Will 2024 Be The Year That Generative AI Comes To Financial Services?

Much has been written about the impact generative AI technology and services like ChatGPT will have on a broad range of industries, including financial services. But for all of the hype around generative AI, when will consumers have a ChatGPT-like service within their financial services website and mobile app?

Many of the largest financial services firms have announced that they are working on internal and/or client-facing generative AI initiatives. For example, JPMorgan Chase
JPM
is developing a generative AI investment advisor, Morgan Stanley
MS
is piloting multiple generative AI projects, Citi has been working on generative AI projects for at least three years, Visa has launched a $100M generative AI venture fund, etc. As of February 2024, however, there have been only a limited number of financial services firms that have actually deployed a live ChatGPT-like generative AI assistant to support their client experience.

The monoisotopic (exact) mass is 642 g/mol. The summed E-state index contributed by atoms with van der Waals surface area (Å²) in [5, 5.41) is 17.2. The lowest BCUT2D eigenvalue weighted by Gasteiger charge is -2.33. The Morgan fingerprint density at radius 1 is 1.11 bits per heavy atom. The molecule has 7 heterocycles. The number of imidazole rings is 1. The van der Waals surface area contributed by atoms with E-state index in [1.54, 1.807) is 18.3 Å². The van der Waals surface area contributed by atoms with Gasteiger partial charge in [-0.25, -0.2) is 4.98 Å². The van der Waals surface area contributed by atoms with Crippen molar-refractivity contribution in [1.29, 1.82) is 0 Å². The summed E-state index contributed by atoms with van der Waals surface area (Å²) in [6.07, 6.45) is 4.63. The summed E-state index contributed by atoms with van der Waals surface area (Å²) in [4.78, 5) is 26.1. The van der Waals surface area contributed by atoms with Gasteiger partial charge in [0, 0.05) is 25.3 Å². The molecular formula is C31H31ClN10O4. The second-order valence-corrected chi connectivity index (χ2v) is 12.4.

As I’ve learned from working with clients in the financial services industry and talking to peers in the industry, 2024 is shaping up to be the year where generative AI in financial services goes from theory to reality. We will see powerful generative AI assistants starting to appear within consumers’ financial services websites and apps. This matters because the financial services sector currently offers only very basic chatbot assistants running on outdated technology. The transition to generative AI assistants will fundamentally change the way the average consumer manages their money and interacts with financial services firms.

This article will first provide a detailed explanation of why the transition to generative AI assistants will have such a significant impact on the financial services industry. We’ll then discuss the “when” question in more detail and a possible timeline for when different financial services industries will start offering client-facing generative AI assistants.

Why will the transition to generative AI assistants transform the financial services industry?